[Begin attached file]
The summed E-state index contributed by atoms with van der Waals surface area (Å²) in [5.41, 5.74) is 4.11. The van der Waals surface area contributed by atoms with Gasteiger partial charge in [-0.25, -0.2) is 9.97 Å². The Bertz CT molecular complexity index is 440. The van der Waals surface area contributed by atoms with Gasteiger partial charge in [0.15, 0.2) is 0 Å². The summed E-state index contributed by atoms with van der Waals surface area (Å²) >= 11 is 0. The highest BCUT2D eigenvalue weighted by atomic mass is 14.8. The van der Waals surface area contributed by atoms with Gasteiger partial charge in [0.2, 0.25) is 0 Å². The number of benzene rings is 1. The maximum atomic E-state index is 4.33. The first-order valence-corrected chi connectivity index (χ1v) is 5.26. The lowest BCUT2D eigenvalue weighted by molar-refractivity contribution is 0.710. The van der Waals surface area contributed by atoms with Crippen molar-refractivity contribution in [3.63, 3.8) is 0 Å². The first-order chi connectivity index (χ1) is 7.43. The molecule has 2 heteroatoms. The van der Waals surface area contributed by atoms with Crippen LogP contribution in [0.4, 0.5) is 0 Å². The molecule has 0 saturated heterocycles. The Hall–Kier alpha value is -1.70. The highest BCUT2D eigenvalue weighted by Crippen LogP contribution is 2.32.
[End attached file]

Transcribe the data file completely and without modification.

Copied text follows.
The summed E-state index contributed by atoms with van der Waals surface area (Å²) in [5.41, 5.74) is 4.11. The van der Waals surface area contributed by atoms with Gasteiger partial charge in [-0.25, -0.2) is 9.97 Å². The Bertz CT molecular complexity index is 440. The van der Waals surface area contributed by atoms with Gasteiger partial charge in [0.15, 0.2) is 0 Å². The summed E-state index contributed by atoms with van der Waals surface area (Å²) >= 11 is 0. The highest BCUT2D eigenvalue weighted by atomic mass is 14.8. The van der Waals surface area contributed by atoms with Gasteiger partial charge in [0.2, 0.25) is 0 Å². The number of benzene rings is 1. The maximum atomic E-state index is 4.33. The first-order valence-corrected chi connectivity index (χ1v) is 5.26. The lowest BCUT2D eigenvalue weighted by molar-refractivity contribution is 0.710. The van der Waals surface area contributed by atoms with Crippen molar-refractivity contribution in [3.63, 3.8) is 0 Å². The first-order chi connectivity index (χ1) is 7.43. The molecule has 2 heteroatoms. The van der Waals surface area contributed by atoms with Crippen LogP contribution in [0.4, 0.5) is 0 Å². The molecule has 0 saturated heterocycles. The Hall–Kier alpha value is -1.70. The highest BCUT2D eigenvalue weighted by Crippen LogP contribution is 2.32.